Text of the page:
2.1.2 Differentiating among Alternatives
From the perspective above, it cannot be emphasized too strongly that the purpose of the FFRDC analysis is to provide actionable information for DOE to make a decision in the reasonably near future. Sec. 3125 in fact directs the FFRDC to consider “criteria that are relevant to decision-making and most clearly differentiate between approaches” §3125(b) [Emphasis added]. (Note: Sec. 3125 uses “approaches” while the FFRDC uses “alternatives.”) The FFRDC envisions a comprehensive review of three alternatives (vitrification, fluidized bed steam reforming (FBSR), and grout) and variants of the alternatives (e.g., differing location of treatment and disposal) for SLAW management. Since the Sec. 3134 study, the FFRDC has come a long way toward organizing its forthcoming report to support decision-making. Nevertheless, as many of the FFRDC presentations and commenters’ presentations make clear, the amount of information needed for a truly comprehensive assessment and comparison is nearly infinite, riddled with significant uncertainties, and extremely challenging to compare directly, even with the application of sophisticated analytical tools.
Finding 2: In the committee’s view, the FFRDC’s task is to simplify and narrow the analysis to the factors whose incremental differences will highlight the key considerations likely to dominate the choices that DOE must make.
Recommendation B: The FFRDC report should (1) identify the relevant factors that “most clearly differentiate between approaches,” and (2) identify and bound the incremental difference that each such factor makes in the decision. The committee emphasizes that “narrowing” is not prioritizing factors, but rather identifying and highlighting the factors that account for the most salient, decision-relevant differences among the alternatives. That is, there needs to be a critical assessment of factors (cost, scope, and schedule, in particular) to understand which differentiate among approaches, and by how much.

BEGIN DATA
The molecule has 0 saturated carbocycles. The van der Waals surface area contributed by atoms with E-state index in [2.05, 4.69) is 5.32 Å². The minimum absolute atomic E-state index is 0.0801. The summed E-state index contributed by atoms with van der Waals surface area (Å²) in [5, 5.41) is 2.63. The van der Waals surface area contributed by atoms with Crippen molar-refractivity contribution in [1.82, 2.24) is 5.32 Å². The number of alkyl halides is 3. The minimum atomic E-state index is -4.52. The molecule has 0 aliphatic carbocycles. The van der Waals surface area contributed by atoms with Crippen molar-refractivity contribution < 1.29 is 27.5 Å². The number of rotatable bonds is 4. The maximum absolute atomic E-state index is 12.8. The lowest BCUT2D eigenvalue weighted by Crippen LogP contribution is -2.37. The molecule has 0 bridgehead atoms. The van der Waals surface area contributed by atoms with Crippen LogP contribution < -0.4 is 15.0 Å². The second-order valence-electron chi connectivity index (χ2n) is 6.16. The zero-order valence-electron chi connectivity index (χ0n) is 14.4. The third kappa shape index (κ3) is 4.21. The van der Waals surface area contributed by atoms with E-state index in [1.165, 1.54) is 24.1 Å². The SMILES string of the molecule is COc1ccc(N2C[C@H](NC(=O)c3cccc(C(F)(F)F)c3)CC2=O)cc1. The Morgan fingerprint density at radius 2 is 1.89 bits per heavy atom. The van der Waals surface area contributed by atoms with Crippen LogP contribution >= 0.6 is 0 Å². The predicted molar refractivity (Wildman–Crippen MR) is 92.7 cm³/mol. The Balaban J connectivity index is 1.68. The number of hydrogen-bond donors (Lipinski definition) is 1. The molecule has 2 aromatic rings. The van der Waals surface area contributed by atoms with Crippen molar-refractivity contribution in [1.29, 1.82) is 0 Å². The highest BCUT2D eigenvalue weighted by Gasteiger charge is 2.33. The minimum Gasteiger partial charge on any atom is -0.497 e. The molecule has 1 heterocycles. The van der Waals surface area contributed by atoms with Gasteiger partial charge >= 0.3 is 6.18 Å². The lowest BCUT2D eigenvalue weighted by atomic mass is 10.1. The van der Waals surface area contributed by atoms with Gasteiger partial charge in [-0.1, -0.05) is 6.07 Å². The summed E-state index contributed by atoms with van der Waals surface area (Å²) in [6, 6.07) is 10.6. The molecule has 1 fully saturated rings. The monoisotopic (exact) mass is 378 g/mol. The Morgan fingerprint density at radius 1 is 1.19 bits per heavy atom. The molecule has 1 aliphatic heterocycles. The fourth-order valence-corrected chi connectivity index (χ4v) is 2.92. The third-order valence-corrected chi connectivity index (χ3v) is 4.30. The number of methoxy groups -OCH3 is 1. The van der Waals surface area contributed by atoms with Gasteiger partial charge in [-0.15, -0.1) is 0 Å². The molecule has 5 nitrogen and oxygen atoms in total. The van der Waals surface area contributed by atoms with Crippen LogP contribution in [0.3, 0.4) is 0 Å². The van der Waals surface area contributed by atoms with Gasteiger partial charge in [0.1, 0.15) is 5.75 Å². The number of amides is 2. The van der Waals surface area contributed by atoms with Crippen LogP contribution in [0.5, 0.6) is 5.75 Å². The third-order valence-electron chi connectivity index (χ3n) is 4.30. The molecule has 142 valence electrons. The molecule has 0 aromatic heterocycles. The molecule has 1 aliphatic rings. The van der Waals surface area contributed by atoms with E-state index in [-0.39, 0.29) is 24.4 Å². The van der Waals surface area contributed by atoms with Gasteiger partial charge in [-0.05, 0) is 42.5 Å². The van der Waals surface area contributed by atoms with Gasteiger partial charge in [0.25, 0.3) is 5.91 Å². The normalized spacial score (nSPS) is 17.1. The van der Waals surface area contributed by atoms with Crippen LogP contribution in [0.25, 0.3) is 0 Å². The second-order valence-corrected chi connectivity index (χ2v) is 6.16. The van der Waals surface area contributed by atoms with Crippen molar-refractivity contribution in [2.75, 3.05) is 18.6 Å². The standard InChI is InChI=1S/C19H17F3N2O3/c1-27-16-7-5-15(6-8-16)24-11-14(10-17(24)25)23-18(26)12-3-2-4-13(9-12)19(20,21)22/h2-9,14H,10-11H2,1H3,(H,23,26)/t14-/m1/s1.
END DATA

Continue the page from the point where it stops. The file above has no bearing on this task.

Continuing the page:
To identify the subset of factors that most clearly differentiate among alternatives, the FFRDC will likely need to consider the factors that they have identified and provide the basis for determining
which are the most relevant. To foster clarity in the main body of the report, the FFRDC might consider documenting all of the factors in an appendix accompanied by sufficient analysis to support identification of the most relevant subset that will be analyzed and discussed in detail in the main report. In addition, the FFRDC might consider use of factor analysis, which is sometimes called dimension reduction and is a method that can reduce the number of variables to a fewer number in order to make the research data and analysis more tractable.
A straightforward approach for both finding and communicating about the decision-relevance of the subset of key factors would be to develop a set of two-dimensional graphs that plot the estimated outcomes of each SLAW option in terms of two of the key factors. For example, one graph could plot the SLAW options’ estimated costs on one axis and their respective time until completion of cleanup on the other axis. Other graphs could illustrate the options’ estimated peak individual risk associated with the ultimate disposal form/site against speed of cleanup, and against cost. Yet another type of graph would be one that inspection of a family of such graphs can help identify SLAW options that are clearly inferior to others in all the important dimensions and further help narrow the scope of the decision. The graphs can also help readers visualize the magnitude of the trade-offs between options without requiring the FFRDC to apply any specific sets of weights to the decision-relevant factors. Uncertainty ranges for each key factor can be illustrated by adding ranges in both the vertical and horizontal dimensions around each option’s “dot” in such scatterplots. Use of an array of simple graphics of this sort can help the FFRDC in its own task of narrowing the complexity of its evaluation as well as, ultimately, to communicate about the decision-relevance of the key factors to readers of the FFRDC report in an accessible and intuitive manner.
2.1.3 Organizing the FFRDC Analysis
In addition to narrowing and defining the influence of the factors, the forthcoming FFRDC report needs to enable DOE and stakeholders to compare a limited number of alternatives according to the most decisionally relevant subset of factors. Using the FFRDC analysis, DOE will apply whatever process it deems appropriate to make the decisions.
Finding 3: While the FFRDC draft analysis is still at an early phase, identifying major uncertainties (possible range of outcomes and their likelihood) for each factor will be useful for decisionmakers in their deliberations.